“There’s a hole in my bread.”

Clearly, Frank had failed the Rorschach Test.

“It’s my heart,” Joan replied. “It’s empty”.

Frank’s eyes almost popped out of his head. Joan had been to Agent Provocateur.

……..

This has been another contribution for Friday Fictioneers, hosted by Rochelle Wishoff-Fields. PHOTO PROMPT © Kelvin M. Knight.

The Rorschach test is a psychological test in which subjects’ perceptions of inkblots are recorded and then analyzed using psychological interpretation, complex algorithms, or both. Some psychologists use this test to examine a person’s personality characteristics and emotional functioning.

Agent Provocateur is a very expensive brand of lingerie.

xx Rowena

 

 

Moonlight Sonata…Friday Fictioneers.

Mr Suave was wrapped around Claudia like a snake.

“Beam me up, Scotty,” she coaxed through the moonlight.

That jerk had caught her hook, line and sinker.

Barnie wasn’t happy.

“All brawn. No brains. Bet HE couldn’t fix her hard drive!”

Known on campus as “The Guru”, Claudia had brought in her computer. While Barnie couldn’t talk to women, he could hack into their hard drives. They were an open book. Every day, Barnie thanked God for selfies, although he knew the risks.

That’s how he met Claudia. Knew her inside out.

Now, she was going to know him.


This has been another contribution for Friday Fictioneers hosted by Rochelle Wishoff-Fields. This week’s photo prompt is © Dale Rogerson. You can access the linky Here

xx Rowena

The Drowning – Friday Fictioneers.

Watching myself through an oblique lens, I’d blown to the four winds. Defragged like a faulty hard disk. Mid-40s, degree, career …now stealing food off strangers’ plates and sleeping rough.    

“No, Julie! Don’t do it!”

Ravenous, she’d snatched the pizza straight off the table, and was scoffing it on the beach like a Bangkok stray… twisted, distorted, wild.

“Julie! Julie!” I slapped. “Wake up”

“Nobody gets me. Never has.”

“What about me?”  I beseeched, but my words fell flat.

Praying for eternal nothingness, destined for oblivion, she slipped into the surf. Floundering. Gasping…

I ran.

Safe on the beach, slowly our breathing merged…again.

…..

This week’s prompt brought many things to mind for me. The first thing which came to me, was backpacking through Europe and being so tight with money and rationing our food and then watching others leaving food behind and feeling like we could almost lick their plates. I still remember that ravenous hunger!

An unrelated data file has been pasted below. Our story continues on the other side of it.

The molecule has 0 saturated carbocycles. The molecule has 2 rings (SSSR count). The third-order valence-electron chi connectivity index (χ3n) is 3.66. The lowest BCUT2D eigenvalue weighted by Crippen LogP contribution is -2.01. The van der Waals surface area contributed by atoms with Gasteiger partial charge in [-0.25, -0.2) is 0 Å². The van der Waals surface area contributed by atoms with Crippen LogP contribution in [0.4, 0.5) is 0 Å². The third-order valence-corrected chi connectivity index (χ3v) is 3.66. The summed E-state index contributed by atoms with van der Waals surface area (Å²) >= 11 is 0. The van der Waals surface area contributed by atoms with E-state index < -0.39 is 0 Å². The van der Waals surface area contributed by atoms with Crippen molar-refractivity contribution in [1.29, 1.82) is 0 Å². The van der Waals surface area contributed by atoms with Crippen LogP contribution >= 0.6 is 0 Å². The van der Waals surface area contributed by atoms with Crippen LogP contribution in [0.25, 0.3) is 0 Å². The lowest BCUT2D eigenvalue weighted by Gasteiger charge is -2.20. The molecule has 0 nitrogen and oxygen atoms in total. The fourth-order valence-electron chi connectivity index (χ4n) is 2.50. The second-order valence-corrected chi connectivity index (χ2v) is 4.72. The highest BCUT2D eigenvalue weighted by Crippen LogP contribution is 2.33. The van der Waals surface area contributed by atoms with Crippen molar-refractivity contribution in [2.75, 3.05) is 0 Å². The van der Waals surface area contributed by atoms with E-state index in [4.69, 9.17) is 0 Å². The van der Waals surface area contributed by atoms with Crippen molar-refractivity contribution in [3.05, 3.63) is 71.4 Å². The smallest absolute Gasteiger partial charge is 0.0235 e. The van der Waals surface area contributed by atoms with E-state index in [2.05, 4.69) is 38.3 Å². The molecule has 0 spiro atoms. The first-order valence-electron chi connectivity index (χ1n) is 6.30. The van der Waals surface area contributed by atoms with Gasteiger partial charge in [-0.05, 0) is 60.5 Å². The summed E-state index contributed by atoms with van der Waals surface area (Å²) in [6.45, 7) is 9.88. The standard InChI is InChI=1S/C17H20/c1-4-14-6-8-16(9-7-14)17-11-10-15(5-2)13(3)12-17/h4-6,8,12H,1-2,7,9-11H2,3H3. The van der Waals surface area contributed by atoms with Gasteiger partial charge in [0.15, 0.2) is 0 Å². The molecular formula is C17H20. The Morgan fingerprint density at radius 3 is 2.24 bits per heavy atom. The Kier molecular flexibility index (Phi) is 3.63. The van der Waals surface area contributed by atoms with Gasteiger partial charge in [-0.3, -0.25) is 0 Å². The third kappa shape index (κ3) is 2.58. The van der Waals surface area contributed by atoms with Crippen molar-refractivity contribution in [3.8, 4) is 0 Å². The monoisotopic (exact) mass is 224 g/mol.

From there, my thoughts drifted towards being homeless and being that hungry, you could snatch that pizza out of a restaurant in what felt like an act of utter desperation. Who would do that? How bad would it have to get to take you there?

I wonder…

I don’t know whether you’ve ever wrestled with yourself like this before where you’re split in two. Perhaps, not in such an extreme situation, but a time where you’ve been through hard times and you end up talking to yourself. Or, you’ve experienced God comfort you. Or both.

Becoming homeless and being swept along that dreadful downward spiral, is only be a paycheck or two away for most of us. I’ve never been homeless, but I have fallen on hard times and have often found this voice within myself guiding me along. Giving me encouragement and strength I didn’t know I had.

Given the very dark nature of my piece this week, I just wanted to explain it a little further. After all, when you play with words arranging them into very dark and foreboding pictures, I felt the need to debrief in a sense. Let the reader know that all is well.

Well, almost!

xx Rowena

This has been another contribution for Friday Fictioneers hosted by Rochelle Wisoff. This week’s photo prompt kindly comes from © Dale Rogerson.

Photoshopping the Future